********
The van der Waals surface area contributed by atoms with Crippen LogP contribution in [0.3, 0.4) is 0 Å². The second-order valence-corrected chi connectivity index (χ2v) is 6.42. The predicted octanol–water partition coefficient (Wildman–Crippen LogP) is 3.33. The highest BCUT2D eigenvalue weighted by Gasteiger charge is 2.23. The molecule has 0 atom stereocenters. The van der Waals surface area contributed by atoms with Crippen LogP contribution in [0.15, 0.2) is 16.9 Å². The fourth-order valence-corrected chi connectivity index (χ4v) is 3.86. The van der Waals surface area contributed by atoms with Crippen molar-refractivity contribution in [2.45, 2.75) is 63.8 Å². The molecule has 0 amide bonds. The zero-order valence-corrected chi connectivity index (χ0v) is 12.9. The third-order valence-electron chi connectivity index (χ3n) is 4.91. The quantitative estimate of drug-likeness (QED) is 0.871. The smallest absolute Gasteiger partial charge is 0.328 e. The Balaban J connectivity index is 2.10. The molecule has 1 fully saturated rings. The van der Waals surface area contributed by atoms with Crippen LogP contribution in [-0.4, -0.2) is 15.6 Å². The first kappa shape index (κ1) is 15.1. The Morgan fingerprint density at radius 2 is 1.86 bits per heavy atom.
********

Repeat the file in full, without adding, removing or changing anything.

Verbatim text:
The van der Waals surface area contributed by atoms with Crippen LogP contribution in [0.3, 0.4) is 0 Å². The second-order valence-corrected chi connectivity index (χ2v) is 6.42. The predicted octanol–water partition coefficient (Wildman–Crippen LogP) is 3.33. The highest BCUT2D eigenvalue weighted by Gasteiger charge is 2.23. The molecule has 0 atom stereocenters. The van der Waals surface area contributed by atoms with Crippen LogP contribution in [0.15, 0.2) is 16.9 Å². The fourth-order valence-corrected chi connectivity index (χ4v) is 3.86. The van der Waals surface area contributed by atoms with Crippen molar-refractivity contribution in [2.45, 2.75) is 63.8 Å². The molecule has 0 amide bonds. The zero-order valence-corrected chi connectivity index (χ0v) is 12.9. The third-order valence-electron chi connectivity index (χ3n) is 4.91. The quantitative estimate of drug-likeness (QED) is 0.871. The smallest absolute Gasteiger partial charge is 0.328 e. The Balaban J connectivity index is 2.10. The molecule has 1 fully saturated rings. The van der Waals surface area contributed by atoms with Crippen LogP contribution in [-0.4, -0.2) is 15.6 Å². The first kappa shape index (κ1) is 15.1. The Morgan fingerprint density at radius 2 is 1.86 bits per heavy atom.